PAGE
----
The 5G wireless standard has proved to be something of a dud globally so far—expensive technology in search of an application. Asia’s richest man, Mukesh Ambani, is betting big that India will be different.
Jio Platforms, the internet arm of Ambani’s family conglomerate,
(ticker: RIL.India), ponied up $11.5 billion for 5G spectrum at an auction the Delhi government completed early this month. Top cellular competitor
(BHARTI.India) coughed up $6.5 billion. While those fees are spread over 20 years, Jio plans to spend $15 billion over the next five years to bring 5G to most of India’s 1.4 billion citizens, says Ashwinder Sethi, senior principal at tech-focused consultant Analysys Mason. “Jio is going for the kill,” he says. “Their whole idea is to do it fast.”
India is the awakening giant of global internet. Since Jio stormed into the market in 2016, penetration has jumped from a quarter of the population to half of it, or 350 million new customers in raw numbers.
Ambani’s troops pushed this expansion with an epic cycle of price cutting, which bankrupted half a dozen rivals but left service fees among the world’s lowest. “For $3 a month, Indians get a voice and data package that would cost $60 or $70 in the U.S.,” says Venkat Pasupuleti, portfolio co-manager for India at Dalton Investments.
The carriers will need to raise those prices to cover their outlays on 5G. One thing in their favor: The market is down to an effective duopoly. Jio and Airtel have more than a third each. No. 3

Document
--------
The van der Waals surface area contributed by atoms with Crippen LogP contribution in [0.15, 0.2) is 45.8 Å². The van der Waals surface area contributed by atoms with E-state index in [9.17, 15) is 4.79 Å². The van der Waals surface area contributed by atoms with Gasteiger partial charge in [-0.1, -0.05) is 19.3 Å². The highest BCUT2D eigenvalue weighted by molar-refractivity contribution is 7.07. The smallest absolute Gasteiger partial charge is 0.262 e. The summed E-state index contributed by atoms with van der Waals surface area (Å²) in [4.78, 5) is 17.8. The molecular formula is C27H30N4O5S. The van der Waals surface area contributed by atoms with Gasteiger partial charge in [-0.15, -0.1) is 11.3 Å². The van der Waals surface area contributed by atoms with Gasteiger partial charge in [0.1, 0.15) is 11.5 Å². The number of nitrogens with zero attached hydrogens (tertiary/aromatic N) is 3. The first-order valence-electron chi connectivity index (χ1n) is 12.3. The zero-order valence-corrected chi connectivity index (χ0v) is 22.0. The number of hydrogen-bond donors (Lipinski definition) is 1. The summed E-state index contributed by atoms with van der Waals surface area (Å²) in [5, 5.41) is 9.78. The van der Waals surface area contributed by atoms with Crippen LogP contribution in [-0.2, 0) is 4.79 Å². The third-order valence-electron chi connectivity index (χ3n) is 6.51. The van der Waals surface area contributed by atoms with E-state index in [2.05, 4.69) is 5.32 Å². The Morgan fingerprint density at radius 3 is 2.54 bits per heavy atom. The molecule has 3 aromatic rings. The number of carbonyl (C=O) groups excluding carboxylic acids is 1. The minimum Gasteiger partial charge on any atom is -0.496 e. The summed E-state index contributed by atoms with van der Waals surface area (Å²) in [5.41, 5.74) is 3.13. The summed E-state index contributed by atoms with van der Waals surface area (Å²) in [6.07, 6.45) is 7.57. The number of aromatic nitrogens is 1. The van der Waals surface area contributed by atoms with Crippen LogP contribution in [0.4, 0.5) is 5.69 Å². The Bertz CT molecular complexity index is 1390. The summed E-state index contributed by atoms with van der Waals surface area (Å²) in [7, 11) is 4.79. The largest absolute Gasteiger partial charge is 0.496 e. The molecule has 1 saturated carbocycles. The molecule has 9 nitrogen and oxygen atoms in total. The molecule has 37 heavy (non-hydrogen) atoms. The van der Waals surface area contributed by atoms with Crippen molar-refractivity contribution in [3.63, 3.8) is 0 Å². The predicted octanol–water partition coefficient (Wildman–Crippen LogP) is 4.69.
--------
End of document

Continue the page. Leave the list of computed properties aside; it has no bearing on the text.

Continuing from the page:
(IDEA.India) looks stuck as an also-ran.
5G could also be a technological and social game-changer in India. Two-thirds of Indians still live in rural areas, far beyond the reach of cable-based broadband. A huge majority of internet users, rural or urban, depend on their phones at creeping average download speeds of 14 megabytes per second.
A switch to 5G is likely to raise that to 50 Mbps, at least. “That kind of improved access outside the metro areas could enable lots of use cases in entertainment or education,” says Ashutosh Sharma, an India-based research director at Forrester.
That is, if customers are willing to pay for it. Investors are moderately confident that they will. Airtel shares are up 7% since the 5G auction wrapped up on Aug. 1.
“The key stakeholders are confident they can push prices up,” says Adrian Lim, an investment manager covering India for asset manager abrdn. “All sides consider the auction a success.”
His company owns Airtel shares and is “keen” to see Reliance spin off Jio into a free-standing media giant when the global market trends turn more favorable.
India, which celebrated 75 years of independence on Aug. 15, is the biggest emerging market that actually seems to be emerging at the moment—not fighting regression, like its neighbor China and much of the developed world.
Digitization is a key to that momentum. It has allowed Prime Minister Narendra Modi’s government to pay state subsidies directly to recipients, end-running sticky-fingered middlemen and bringing some order to a chaotic and leaky tax system.
It may take awhile for 5G wireless to accelerate these trends. But holding a $19 billion spectrum sale perceived as free and fair already marks important progress.
“To have an auction like this without a hint of corruption, that’s a big deal for India,” says Forrester’s Sharma.
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